I’ll disagree with you about Schilling’s natural allies on Council. The DFC folks (Cox and Lynch) ran on platforms which have interesting convergences with Schilling’s priorities, e.g., direct elections of Mayor and/or School Board members. Moreover, reagardless of whatever politico-philosophical similarities between Schilling and Caravati there may be, Schilling might better use the selection of mayor to show he’s not for the status quo and do so by casting his vote for Cox (or Richards, but I think this less likely).

  • Anonymous writes: It could come down to who is the first to utter the words “I nominate so-and-so…” and I think Lynch will be first to the jump (to nominate Cox). Nobody will want to look like an ass by voting against Cox at that point and he’ll slide right into his Mayorial role. If Schilling has any initiative being a new councilor, he would be wise to ally himself with Caravati (and I agree that Caravati is closer to the right than any of the others, save for Schilling) and be ready to beat Lynch to be the first to make the nomination (for Caravati). Gosh I hope that made sense…

    That did make sense!

    If someone does make the make the motion to nominate Caravati, he’ll for sure second the motion himself, to bring it to a vote. That’s what happened last time, right?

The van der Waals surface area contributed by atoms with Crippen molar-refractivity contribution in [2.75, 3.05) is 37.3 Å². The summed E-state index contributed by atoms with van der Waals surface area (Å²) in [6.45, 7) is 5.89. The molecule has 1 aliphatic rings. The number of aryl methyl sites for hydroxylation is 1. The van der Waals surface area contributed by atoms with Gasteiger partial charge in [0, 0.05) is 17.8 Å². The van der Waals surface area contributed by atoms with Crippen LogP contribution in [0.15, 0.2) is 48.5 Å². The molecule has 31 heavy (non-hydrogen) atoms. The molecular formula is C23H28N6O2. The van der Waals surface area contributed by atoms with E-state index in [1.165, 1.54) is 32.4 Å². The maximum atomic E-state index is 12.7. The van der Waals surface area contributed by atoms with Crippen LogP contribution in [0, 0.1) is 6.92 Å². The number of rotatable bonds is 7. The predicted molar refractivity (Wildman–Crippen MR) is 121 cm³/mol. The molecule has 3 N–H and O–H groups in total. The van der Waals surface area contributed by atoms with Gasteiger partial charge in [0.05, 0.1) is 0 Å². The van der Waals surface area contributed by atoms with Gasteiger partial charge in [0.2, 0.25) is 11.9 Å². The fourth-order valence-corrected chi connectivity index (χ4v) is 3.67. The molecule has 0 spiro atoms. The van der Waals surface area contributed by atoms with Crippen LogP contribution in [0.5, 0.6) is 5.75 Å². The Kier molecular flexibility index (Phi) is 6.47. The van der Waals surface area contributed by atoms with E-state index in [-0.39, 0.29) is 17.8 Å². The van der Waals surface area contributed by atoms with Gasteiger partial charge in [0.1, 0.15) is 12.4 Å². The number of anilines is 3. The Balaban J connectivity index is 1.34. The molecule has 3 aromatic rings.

I’ll disagree with you about Schilling’s natural allies on Council. The DFC folks (Cox and Lynch) ran on platforms which have interesting convergences with Schilling’s priorities, e.g., direct elections of Mayor and/or School Board members. Moreover, reagardless of whatever politico-philosophical similarities between Schilling and Caravati there may be, Schilling might better use the selection of mayor to show he’s not for the status quo and do so by casting his vote for Cox (or Richards, but I think this less likely).

  • This is correct, as I recall. By all appearances last time, there appeared to be no concrete backroom deals to anoint the next mayor (althought I’m sure there were “discussions”). It was clear that both Cox and Richards really wanted to be Mayor, with Caravati saying “yeah, it would be nice to be Mayor.” So it looked like either Cox or Richards would have gotten it, had Toscano not first jumped in and said “I nominate Caravati!”.